The growth of CBD and alcohol-adjacent drinks

New technology and the fast-growing no-alcohol segment are fuelling the rise of alcohol adjacencies in the US


The alcohol-adjacent category is emerging rapidly as more people become interested in moderation and avoiding the effects of alcohol. Alcohol adjacencies offer mood-enhancing or functional benefits, many employing ingredients such as CBD, nootropics and adaptogens. These products focus on how their ingredients will make consumers feel, and are seen as an alternative way to enjoy traditional alcohol occasions – thereby appealing to health-conscious (and stressed-out) consumers.

Alcohol-adjacent products include no-alcohol malt beverages; no-alcohol bitters; no-alcohol wine replacements (sparkling grape juice in mock sparkling wine packaging, for example); alcohol-free kombucha that targets alcohol or aperitif occasions; and no-alcohol nootropic and adaptogenic drinks, such as CBD beverages. IWSR’s definition of alcohol adjacencies excludes THC products.

While a relatively new segment, many products have already come to market, such as Recess, a sparkling water infused with hemp and adaptogens; Kin Euphorics which combines adaptogens, nootropics and botanicals, and is co-founded by supermodel Bella Hadid; and HOP WTR, a non-alcohol hop-filled sparkling water brewed with adaptogens and nootropics.

The mood-altering effects of these products varies based on the targeted occasion. Claims are made for feelings of uplifting, relaxing, concentrating, and being more sociable, for example.

The addressable market

The total no/low alcohol segment in the US is currently valued at approximately $2.2bn, with volumes expected to continue to grow. While each no/low category in the US (across beer/cider, wine, spirits, RTDs, and alcohol adjacencies) has a different level of market maturity, no-alcohol products have, overall, commanded a greater share of the no/low segment in the US.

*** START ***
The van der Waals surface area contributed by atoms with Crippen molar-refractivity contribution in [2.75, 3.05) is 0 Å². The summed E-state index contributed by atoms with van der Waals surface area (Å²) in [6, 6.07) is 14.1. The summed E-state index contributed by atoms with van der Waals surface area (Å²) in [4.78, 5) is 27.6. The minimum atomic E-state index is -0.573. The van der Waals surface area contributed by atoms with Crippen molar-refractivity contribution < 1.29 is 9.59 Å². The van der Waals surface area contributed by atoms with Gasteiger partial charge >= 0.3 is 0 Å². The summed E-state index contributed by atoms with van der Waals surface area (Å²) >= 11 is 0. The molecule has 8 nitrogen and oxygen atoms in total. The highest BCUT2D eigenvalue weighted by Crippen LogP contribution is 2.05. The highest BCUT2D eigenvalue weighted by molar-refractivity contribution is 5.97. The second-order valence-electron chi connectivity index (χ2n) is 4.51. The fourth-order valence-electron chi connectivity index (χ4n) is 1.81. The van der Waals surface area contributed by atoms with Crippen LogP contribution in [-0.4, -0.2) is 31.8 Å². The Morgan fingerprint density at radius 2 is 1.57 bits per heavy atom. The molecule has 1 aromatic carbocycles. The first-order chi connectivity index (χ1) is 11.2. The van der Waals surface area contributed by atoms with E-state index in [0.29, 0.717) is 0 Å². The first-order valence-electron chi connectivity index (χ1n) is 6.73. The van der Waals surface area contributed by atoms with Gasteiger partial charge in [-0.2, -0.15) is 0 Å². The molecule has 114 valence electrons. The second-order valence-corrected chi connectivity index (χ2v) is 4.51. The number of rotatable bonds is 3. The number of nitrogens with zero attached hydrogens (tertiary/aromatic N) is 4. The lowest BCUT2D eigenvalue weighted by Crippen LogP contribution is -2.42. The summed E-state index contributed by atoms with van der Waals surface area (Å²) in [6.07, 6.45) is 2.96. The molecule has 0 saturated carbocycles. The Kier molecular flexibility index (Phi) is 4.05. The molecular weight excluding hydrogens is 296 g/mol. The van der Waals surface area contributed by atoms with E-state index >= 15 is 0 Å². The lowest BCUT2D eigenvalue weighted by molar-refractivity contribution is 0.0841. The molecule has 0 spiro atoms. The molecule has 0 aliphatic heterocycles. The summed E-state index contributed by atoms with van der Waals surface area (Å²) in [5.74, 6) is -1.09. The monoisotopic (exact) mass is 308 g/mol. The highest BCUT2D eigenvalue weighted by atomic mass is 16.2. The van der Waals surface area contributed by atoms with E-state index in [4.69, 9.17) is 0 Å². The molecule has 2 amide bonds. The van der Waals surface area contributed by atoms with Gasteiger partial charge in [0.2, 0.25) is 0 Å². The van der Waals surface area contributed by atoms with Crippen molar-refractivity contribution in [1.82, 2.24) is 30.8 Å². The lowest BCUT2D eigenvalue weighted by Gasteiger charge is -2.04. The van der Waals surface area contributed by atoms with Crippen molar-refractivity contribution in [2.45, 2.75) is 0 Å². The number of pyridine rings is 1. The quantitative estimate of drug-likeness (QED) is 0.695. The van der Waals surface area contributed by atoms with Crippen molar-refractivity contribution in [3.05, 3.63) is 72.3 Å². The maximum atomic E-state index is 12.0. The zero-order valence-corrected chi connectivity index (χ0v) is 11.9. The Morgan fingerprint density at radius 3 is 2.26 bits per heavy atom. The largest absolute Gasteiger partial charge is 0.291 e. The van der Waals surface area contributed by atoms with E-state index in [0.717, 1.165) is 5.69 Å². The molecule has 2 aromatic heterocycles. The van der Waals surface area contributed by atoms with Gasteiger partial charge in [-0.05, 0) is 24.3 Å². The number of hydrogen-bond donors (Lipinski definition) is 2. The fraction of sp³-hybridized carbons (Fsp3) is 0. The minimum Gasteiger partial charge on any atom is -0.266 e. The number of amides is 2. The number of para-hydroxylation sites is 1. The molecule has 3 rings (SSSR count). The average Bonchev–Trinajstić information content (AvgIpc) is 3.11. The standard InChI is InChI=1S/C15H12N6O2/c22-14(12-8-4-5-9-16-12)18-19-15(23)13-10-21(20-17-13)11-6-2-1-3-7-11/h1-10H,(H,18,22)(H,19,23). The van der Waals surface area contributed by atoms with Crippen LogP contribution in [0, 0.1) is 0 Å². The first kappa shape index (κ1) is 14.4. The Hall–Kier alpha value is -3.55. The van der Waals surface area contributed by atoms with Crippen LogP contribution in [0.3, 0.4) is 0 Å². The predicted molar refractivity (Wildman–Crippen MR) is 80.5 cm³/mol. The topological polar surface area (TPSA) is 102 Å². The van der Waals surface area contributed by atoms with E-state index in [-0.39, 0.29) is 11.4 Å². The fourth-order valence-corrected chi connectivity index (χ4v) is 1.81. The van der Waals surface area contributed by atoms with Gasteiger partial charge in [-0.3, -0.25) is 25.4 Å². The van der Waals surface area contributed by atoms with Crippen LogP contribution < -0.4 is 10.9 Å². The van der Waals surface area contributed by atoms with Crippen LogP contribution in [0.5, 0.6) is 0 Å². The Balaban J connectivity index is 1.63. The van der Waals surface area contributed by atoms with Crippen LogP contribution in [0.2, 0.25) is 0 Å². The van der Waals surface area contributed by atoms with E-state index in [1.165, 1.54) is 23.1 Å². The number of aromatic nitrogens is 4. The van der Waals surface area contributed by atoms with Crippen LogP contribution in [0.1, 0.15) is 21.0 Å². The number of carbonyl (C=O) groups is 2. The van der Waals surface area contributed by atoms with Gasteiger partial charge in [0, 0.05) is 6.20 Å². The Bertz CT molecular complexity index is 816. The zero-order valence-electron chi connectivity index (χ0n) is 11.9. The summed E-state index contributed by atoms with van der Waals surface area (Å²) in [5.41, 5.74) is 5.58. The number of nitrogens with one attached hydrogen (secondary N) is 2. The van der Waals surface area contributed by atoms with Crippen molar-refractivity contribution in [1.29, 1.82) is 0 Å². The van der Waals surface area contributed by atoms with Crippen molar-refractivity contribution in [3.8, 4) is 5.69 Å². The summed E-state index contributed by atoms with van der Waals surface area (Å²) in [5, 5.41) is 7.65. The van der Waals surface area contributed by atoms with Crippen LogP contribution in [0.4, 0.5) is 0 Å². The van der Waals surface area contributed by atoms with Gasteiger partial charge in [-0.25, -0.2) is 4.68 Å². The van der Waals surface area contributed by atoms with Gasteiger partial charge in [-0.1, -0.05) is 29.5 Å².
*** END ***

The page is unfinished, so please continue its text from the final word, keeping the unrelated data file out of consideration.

Within the no/low space, the alcohol-adjacent market is currently valued at around $98m in the US. The category is expected to keep growing, with IWSR forecasts indicating a +12% volume CAGR 2021-2025 in the US. As of 2021, 33% of the US adult population identify as no/low alcohol buyers. Of these, 30% are no-alcohol buyers, while 32% buy both no- and low-alcohol products, according to IWSR consumer research.

An evolving CBD segment

The CBD segment currently holds the largest volume share of the alcohol-adjacent market in the US.

The segment is developing rapidly, prompted by the Farm Bill that congress passed in 2018. While the Bill provides important agricultural and nutritional policy extensions for five years, the most interesting changes involve hemp. Hemp is defined in the legislation as the cannabis plant, with one key difference: it cannot contain more than 0.3% THC, the compound associated with being ‘high’.

The future of CBD-derived beverages and how they will be regulated, taxed and sold at both the federal and state levels (along with how they might fit into the current beverage alcohol three-tier system) remains complex. All the while, states are attempting to regulate and sell these products without the permission of the federal government, including the FDA.

Craft breweries were one of the first movers in the beverage space to tap into the CBD segment. Many breweries have come to market with alcohol-free CBD seltzers with varying flavours and CBD levels.

The future of the category

The rise of alcohol adjacencies is occurring at a time when beverage companies are becoming more agile and flexible in their approach to non-core product categories. The idea of innovating by entering previously alien segments is no longer such a disruptive business strategy, especially given the recent diversification of ‘pure play’ soft drinks or beer companies.

The functional or mood element is a new way of meeting the needs of stressed-out consumers – it’s about how beverages make you feel. These products are free of alcohol, but they target alcohol occasions.

Product innovation will be focused on discovering which naturally produced ingredients can be leveraged to produce mood-altering effects similar to alcohol, while still offering an appealing taste profile.

Consumer education around what these products are, the ingredients used and the mood-altering feelings that can be expected, will be key to category growth. Consumer understanding of alcohol adjacencies is currently low, but people are intrigued by this new proposition within the drinks space.

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Key trends driving the global beverage alcohol drinks industry in 2022
No- and low-alcohol in key global markets reaches almost US$10 billion in value






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